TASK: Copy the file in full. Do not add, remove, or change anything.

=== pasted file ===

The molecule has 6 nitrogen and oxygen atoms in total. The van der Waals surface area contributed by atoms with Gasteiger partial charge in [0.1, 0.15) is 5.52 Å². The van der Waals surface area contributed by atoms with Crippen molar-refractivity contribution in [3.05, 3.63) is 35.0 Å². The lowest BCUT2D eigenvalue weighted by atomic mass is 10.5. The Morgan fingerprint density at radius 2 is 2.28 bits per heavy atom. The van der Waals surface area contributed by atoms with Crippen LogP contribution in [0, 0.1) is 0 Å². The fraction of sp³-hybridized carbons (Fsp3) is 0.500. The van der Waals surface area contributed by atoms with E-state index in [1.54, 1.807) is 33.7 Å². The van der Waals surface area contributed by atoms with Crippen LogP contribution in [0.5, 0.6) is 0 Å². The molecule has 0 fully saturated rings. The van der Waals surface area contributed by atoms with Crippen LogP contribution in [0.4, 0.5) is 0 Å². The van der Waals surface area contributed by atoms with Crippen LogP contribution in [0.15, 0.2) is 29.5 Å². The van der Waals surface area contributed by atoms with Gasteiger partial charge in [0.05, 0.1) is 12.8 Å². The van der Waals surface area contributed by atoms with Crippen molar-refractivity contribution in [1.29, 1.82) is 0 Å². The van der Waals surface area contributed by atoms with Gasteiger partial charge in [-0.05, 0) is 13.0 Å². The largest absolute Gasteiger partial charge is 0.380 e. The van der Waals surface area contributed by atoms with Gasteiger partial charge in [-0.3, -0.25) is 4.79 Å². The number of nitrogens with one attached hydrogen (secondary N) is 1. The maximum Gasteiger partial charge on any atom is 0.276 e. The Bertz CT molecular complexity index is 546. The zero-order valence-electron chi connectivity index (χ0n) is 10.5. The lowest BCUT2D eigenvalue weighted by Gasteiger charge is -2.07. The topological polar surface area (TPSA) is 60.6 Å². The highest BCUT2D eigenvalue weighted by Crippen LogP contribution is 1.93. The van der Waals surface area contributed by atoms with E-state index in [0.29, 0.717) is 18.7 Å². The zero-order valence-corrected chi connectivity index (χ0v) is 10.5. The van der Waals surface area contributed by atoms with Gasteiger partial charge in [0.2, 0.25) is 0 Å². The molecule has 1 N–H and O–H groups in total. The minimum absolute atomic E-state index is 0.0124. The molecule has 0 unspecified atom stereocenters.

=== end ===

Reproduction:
The molecule has 6 nitrogen and oxygen atoms in total. The van der Waals surface area contributed by atoms with Gasteiger partial charge in [0.1, 0.15) is 5.52 Å². The van der Waals surface area contributed by atoms with Crippen molar-refractivity contribution in [3.05, 3.63) is 35.0 Å². The lowest BCUT2D eigenvalue weighted by atomic mass is 10.5. The Morgan fingerprint density at radius 2 is 2.28 bits per heavy atom. The van der Waals surface area contributed by atoms with Crippen LogP contribution in [0, 0.1) is 0 Å². The fraction of sp³-hybridized carbons (Fsp3) is 0.500. The van der Waals surface area contributed by atoms with E-state index in [1.54, 1.807) is 33.7 Å². The van der Waals surface area contributed by atoms with Crippen LogP contribution in [0.5, 0.6) is 0 Å². The molecule has 0 fully saturated rings. The van der Waals surface area contributed by atoms with Crippen LogP contribution in [0.4, 0.5) is 0 Å². The van der Waals surface area contributed by atoms with Crippen LogP contribution in [0.15, 0.2) is 29.5 Å². The van der Waals surface area contributed by atoms with Gasteiger partial charge in [0.05, 0.1) is 12.8 Å². The van der Waals surface area contributed by atoms with Crippen molar-refractivity contribution in [1.29, 1.82) is 0 Å². The van der Waals surface area contributed by atoms with Gasteiger partial charge in [-0.05, 0) is 13.0 Å². The largest absolute Gasteiger partial charge is 0.380 e. The van der Waals surface area contributed by atoms with Gasteiger partial charge in [-0.3, -0.25) is 4.79 Å². The number of nitrogens with one attached hydrogen (secondary N) is 1. The maximum Gasteiger partial charge on any atom is 0.276 e. The Bertz CT molecular complexity index is 546. The zero-order valence-electron chi connectivity index (χ0n) is 10.5. The lowest BCUT2D eigenvalue weighted by Gasteiger charge is -2.07. The topological polar surface area (TPSA) is 60.6 Å². The highest BCUT2D eigenvalue weighted by Crippen LogP contribution is 1.93. The van der Waals surface area contributed by atoms with E-state index in [0.29, 0.717) is 18.7 Å². The zero-order valence-corrected chi connectivity index (χ0v) is 10.5. The van der Waals surface area contributed by atoms with Gasteiger partial charge in [0.2, 0.25) is 0 Å². The molecule has 1 N–H and O–H groups in total. The minimum absolute atomic E-state index is 0.0124. The molecule has 0 unspecified atom stereocenters.